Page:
Was Bookabach a bargain?

AA bought into Bookabach – so what are they getting and how much is it worth?

I’m arguing they got a bargain, even though I don’t know how much they paid for what % or even how much bookabach makes. Here’s the reasoning and estimation:

The site looks great – very well laid out and simple to use.  It’s a great concept as well – matching empty baches with people looking for a place to stay. It fits with AA’s aim in life.
There are 1884 listings on bookabach right now.

Those listings attract a yearly fee of $149 each, but there is a discount structure for folk with multiple listings. There is also a free trial period. So I’m going to make the assumption that the average discount is 20% and that 10% of the listigns are freebies. That means the average listing price is probably closer to $110.

$110 x 1,884 = $207,000 odd, which is a good ballpark for annualised income from listings right now.

Given the summer season we should assume that the listing numbers are on the back of some strong recent growth, and the founders state they are seeing 100% growth per year.

There are also APN ads on the site, and they have had an advertising partnership since early September. At around 10,000 UB’s and 200,000 PI’s per week, and at a CPM rate of $35 per banner/skyscrapper that’s potential gross ad revenue to APN of  $15,000 or so per week.

Now we need to factor in a few things, like sell through rate (% of times there is a paid ad – e.g. 50%), yield (average discounted price – e.g. 80%) and net commission (what percentage Bookabach recieves of ad revenue – e.g. 80% of 80%). We also need to determine what Bookabach receives when an advertiser buys ads across the entire APN network. (e.g. bugger all)
Right now the ads are looking pretty APN-ish (e.g. for Search4jobs), so I’m going to go wild using the assumptions above and estimate Bookabach makes about $4k a week out of those ads. So that’s another $200,000 per year, but they have only been making that recently.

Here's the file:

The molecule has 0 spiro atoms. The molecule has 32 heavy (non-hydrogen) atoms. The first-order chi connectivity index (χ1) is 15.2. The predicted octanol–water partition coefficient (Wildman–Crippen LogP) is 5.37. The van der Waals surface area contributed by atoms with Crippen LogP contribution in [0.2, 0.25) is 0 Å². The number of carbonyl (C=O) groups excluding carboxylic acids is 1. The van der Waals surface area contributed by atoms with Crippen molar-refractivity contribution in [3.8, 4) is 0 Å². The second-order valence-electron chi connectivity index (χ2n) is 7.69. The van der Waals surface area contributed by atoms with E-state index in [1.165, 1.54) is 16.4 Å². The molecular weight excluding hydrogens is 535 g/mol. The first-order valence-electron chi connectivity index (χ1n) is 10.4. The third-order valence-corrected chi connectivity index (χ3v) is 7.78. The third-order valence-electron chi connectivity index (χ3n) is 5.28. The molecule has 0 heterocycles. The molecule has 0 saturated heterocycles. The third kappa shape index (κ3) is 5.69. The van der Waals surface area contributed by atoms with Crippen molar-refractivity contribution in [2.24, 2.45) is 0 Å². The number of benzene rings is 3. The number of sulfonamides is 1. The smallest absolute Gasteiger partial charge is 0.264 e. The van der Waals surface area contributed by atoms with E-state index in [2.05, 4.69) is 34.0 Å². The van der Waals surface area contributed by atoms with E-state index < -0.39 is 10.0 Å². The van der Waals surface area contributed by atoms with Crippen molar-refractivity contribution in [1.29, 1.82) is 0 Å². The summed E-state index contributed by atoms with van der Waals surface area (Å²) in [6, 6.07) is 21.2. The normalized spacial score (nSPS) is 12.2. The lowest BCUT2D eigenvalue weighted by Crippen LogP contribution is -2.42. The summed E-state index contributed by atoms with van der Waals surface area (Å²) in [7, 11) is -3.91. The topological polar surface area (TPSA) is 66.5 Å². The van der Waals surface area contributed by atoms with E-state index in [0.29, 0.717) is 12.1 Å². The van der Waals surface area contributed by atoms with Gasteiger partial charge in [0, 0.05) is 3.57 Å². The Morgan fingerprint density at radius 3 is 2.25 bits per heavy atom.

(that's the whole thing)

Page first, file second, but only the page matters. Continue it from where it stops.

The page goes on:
So overall right now Bookabach is making an annualised $400,000 a year or so, plus or minus about $100,000.

Expenses. What about expenses?  Annoyingly there is no ‘about us’ of any meaningfulness, so the site has no personalities behind its personality.

From the Scoop press release above we find there are two founders, and they are on the third iteration of the website. That means they have either been semi or full time, or they have paid folk to do it all for them. The site is slick, so either way is not cheap, and they would need at least one or two customer service staff.

They seem to have had strong word of mouth growth, and I see no Google ads from here in Australia, so ad spend seems low. That reeks of a low spend culture (similar to Trade Me) so I’m going to guess that expenses (before AA) are about $300,000 a year.

S o that’s income of about $100,000 a year. If that is growing at 30% then the company is worth about $1.5m. I’m guessing AA paid a chunk more than that as the NPV is much higher when you can cross-promote to AA members.

Actually I think the founders did themselves a real disservice if they sold for that sort of money.

The real value of Bookabach is much much higher, if they follow a tweaked version of the standard industry model and clip the ticket per sale.

TravelBug grabs 9% of sales made through the site, and Bookabach could do similarly, now they have scale. At, say, $150 rental per night on average, and an average sell through rate of, say, 25% that’s $25m worth of sales per year going on.

Now that sell through rate may be way to high, but you get the scale. If Bookabach charged a 5% fee then they stand to grab $1.2m odd. 10% and that is $2.4m. An alternative way to go is to charge a fixed fee of say $45 each time a listing is sold, or say $10 per day say.

When your site is making $1 or 2m a year then your valuations are going to be in the $15-40m range, without factoring in growth.

AA bought in as a JV partner, and the press release wording makes it sound like they got 30-40% or so. So if AA gets it, and they should, then they should have paid up to $10m or so for that 30% or so of Bookabach.

I’m guessing they paid much less than that.

One caveat – Trade Me can step into this market at any time – they just have to take over Vianet’s rather clunky interface and build their own. So temper that valuation estimate with a fair degree of risk.

Published by Lance Wiggs


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